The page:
In the past few years, I've done the mental equivalent of losing a lot of weight.
It started by evaluating my current mental diet, as far as I understood it: my knee-jerk reaction to good and bad news, my opinion of myself and of others, my thoughts about the future. I found that my general sense of well-being and my reaction to others was negative. Even though there were days where I felt positive, it was a temporary high. The negative feelings lurked below.
Now, I do thank myself for having those feelings. My younger self grew these feelings for a reason: she considered them a necessary defense against the world as she had come to understand it. On some level, every human being does this while growing up. We're all merely human, and so are the people who touch our young lives. Imperfection and defenses are inevitable.
As I get older, I've moved into an uncomfortable world where those defense mechanisms are no longer necessary. I think this is known by scholars as "the 20s" or "the quarter-life crisis." At first, it felt like putting a square peg into a round hole -- I just couldn't get the world to fit my views of it and my defenses for it. It was incredibly depressing, to the extent that I started taking medication for a little while.
Then, I started to get the sub-conscious sense that maybe my defenses weren't right for the world around me. Although I couldn't articulate the thought at the time, I know in hindsight I was feeling it -- because I was terrified all the time. These defenses I had spent 20 years building were not only useless, they were probably detrimental. I felt stuck between a rock and a hard place: I could either keep my defenses (which, it was becoming increasingly clear, were ruining my life and my most important relationships), or I could jump, utterly defenseless, into the infinite abyss of life.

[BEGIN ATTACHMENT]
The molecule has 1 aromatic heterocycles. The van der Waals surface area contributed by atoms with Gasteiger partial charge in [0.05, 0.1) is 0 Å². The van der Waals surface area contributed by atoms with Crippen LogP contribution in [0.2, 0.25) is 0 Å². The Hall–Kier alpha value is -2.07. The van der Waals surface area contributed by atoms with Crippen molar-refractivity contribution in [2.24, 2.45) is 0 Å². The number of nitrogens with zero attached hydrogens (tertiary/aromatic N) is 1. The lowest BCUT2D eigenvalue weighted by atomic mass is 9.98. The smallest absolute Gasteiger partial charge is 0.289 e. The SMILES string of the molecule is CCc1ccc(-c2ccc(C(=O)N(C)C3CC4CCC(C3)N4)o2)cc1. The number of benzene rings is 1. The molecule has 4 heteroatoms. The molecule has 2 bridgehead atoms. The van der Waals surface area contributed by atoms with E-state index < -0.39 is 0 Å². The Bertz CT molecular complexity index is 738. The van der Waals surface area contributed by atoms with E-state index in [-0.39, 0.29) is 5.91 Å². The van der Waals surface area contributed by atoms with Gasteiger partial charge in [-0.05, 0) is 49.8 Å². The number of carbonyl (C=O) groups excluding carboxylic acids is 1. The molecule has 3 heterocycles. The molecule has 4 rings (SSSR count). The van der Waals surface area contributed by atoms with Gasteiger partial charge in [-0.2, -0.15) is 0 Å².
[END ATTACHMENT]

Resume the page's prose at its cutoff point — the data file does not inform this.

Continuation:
Terror turned into red-hot anger and resentment that I was forced to make this choice, and instead of moving forward into unknown territory, I doubled down. Just like fast food, I knew those feelings weren't good for me, but they were what I knew. There was a comfort in their familiarity. Some days, I even thought they -- these feelings of inadequacy and self-punishment -- were what I deserved.
The past year in particular has been a period of gradual consciousness. Those sub-conscious seeds of maturity, courage and self-love have finally, finally started to break ground. I am so grateful.
Have you ever lost weight? When you look in the mirror day after day, you don't always see your progress -- but if you take a look at an old photo, suddenly you're hit with how much you've accomplished. That has happened to me a lot recently. Situations where I would have been jealous, hurt or deflated in the past, my knee-jerk reactions have been joy, compassion, and respectfully standing up for myself. This is a Big Freaking Deal. The fact that I'm able to articulate it well enough to write it down (and that I'm willing to share it) is, itself, an indication to me that I've grown.
Make no mistake, it's not "over." I'm not "fixed." Though it frustrates me to no end, I will never be "fixed" -- just like every other human on the planet, I am imperfect. It's just the way we are. Just like physical dieting, everything I'm implementing is a lifestyle change that needs to be maintained.